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research and development

April 28, 2020

The coronavirus pandemic has triggered a race for disruptive innovation in diagnostics, new therapies and novel vaccines, but the global life sciences industry was already expected to reach more than $2 trillion in gross value by 2023, up from $1.6 trillion before the crisis.

The coronavirus pandemic has triggered a race for disruptive innovation in diagnostics, new therapies and novel vaccines, but the global life sciences industry was already expected to reach more than $2 trillion in gross value by 2023, up from $1.6 trillion before the crisis.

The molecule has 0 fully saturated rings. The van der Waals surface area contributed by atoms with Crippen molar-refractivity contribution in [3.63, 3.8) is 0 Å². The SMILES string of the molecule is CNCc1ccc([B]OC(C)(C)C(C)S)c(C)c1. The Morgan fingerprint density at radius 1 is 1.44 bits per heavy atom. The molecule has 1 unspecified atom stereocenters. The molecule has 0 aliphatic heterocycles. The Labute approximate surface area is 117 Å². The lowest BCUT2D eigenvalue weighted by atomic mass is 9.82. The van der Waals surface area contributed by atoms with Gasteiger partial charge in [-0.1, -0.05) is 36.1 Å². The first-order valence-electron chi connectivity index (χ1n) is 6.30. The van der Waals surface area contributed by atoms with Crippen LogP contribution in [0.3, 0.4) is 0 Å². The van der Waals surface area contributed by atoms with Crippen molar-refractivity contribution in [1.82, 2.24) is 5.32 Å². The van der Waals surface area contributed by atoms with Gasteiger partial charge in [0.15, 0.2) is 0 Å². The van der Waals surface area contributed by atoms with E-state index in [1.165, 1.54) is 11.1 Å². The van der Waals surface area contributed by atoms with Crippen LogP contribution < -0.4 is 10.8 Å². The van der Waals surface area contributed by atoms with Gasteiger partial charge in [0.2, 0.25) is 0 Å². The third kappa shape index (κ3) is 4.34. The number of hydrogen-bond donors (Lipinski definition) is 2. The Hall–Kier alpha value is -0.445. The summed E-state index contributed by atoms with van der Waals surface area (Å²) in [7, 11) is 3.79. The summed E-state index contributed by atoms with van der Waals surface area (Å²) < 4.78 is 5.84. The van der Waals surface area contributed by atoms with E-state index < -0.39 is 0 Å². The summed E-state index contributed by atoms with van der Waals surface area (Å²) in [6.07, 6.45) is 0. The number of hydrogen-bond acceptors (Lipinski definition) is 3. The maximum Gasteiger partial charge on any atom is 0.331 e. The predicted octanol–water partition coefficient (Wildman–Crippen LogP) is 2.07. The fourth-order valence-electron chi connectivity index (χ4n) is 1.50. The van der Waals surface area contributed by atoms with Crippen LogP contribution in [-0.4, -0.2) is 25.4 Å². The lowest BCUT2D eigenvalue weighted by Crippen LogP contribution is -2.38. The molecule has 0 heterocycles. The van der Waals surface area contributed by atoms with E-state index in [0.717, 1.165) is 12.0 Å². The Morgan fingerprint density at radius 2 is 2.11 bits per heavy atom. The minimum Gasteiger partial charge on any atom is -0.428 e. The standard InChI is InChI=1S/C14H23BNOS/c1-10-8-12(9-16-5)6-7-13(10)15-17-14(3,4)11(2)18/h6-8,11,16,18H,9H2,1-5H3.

August 7, 2014

Almost two decades since the concept of disruptive innovation was thrust into public consciousness, companies have both risen and fallen prey to the process. Kodak was a loser, Amazon was a winner, and the iPhone alone has disrupted a number of technologies – cameras, alarm clocks and radios, to name a few.

Almost two decades since the concept of disruptive innovation was thrust into public consciousness, companies have both risen and fallen prey to the process. Kodak was a loser, Amazon was a winner, and the iPhone alone has disrupted a number of technologies – cameras, alarm clocks and radios, to name a few.

But this June Harvard Business School professor Jill Lepore argued it was time to give the concept (whereby new innovations suddenly shake up the marketplace, replacing predecessor technologies) a rest.

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